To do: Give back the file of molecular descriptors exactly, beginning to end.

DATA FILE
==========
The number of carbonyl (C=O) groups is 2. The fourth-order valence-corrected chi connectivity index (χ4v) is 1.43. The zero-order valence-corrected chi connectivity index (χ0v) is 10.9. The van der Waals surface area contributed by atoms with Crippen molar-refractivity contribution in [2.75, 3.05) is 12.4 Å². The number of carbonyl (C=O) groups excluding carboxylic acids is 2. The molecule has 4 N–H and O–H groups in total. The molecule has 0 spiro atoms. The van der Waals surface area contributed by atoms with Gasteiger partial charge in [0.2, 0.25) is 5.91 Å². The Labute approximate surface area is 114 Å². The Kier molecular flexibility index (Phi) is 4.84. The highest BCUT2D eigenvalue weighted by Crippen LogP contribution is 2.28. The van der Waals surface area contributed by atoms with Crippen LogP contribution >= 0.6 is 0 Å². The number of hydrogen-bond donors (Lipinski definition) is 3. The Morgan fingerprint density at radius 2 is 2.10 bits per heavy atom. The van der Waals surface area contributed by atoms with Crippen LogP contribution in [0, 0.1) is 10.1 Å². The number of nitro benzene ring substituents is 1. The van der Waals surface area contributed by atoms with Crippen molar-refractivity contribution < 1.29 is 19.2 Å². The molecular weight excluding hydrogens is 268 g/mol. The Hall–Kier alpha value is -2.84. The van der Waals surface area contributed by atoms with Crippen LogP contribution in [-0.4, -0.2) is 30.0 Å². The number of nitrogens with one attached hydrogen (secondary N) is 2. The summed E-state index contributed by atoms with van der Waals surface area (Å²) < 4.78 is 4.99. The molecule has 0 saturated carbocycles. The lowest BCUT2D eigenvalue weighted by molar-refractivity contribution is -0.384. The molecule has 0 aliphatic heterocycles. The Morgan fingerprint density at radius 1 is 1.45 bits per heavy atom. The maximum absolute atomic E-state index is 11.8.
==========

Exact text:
The number of carbonyl (C=O) groups is 2. The fourth-order valence-corrected chi connectivity index (χ4v) is 1.43. The zero-order valence-corrected chi connectivity index (χ0v) is 10.9. The van der Waals surface area contributed by atoms with Crippen molar-refractivity contribution in [2.75, 3.05) is 12.4 Å². The number of carbonyl (C=O) groups excluding carboxylic acids is 2. The molecule has 4 N–H and O–H groups in total. The molecule has 0 spiro atoms. The van der Waals surface area contributed by atoms with Gasteiger partial charge in [0.2, 0.25) is 5.91 Å². The Labute approximate surface area is 114 Å². The Kier molecular flexibility index (Phi) is 4.84. The highest BCUT2D eigenvalue weighted by Crippen LogP contribution is 2.28. The van der Waals surface area contributed by atoms with Crippen LogP contribution >= 0.6 is 0 Å². The number of hydrogen-bond donors (Lipinski definition) is 3. The Morgan fingerprint density at radius 2 is 2.10 bits per heavy atom. The van der Waals surface area contributed by atoms with Crippen LogP contribution in [0, 0.1) is 10.1 Å². The number of nitro benzene ring substituents is 1. The van der Waals surface area contributed by atoms with Crippen molar-refractivity contribution < 1.29 is 19.2 Å². The molecular weight excluding hydrogens is 268 g/mol. The Hall–Kier alpha value is -2.84. The van der Waals surface area contributed by atoms with Crippen LogP contribution in [-0.4, -0.2) is 30.0 Å². The number of nitrogens with one attached hydrogen (secondary N) is 2. The summed E-state index contributed by atoms with van der Waals surface area (Å²) < 4.78 is 4.99. The molecule has 0 saturated carbocycles. The lowest BCUT2D eigenvalue weighted by molar-refractivity contribution is -0.384. The molecule has 0 aliphatic heterocycles. The Morgan fingerprint density at radius 1 is 1.45 bits per heavy atom. The maximum absolute atomic E-state index is 11.8.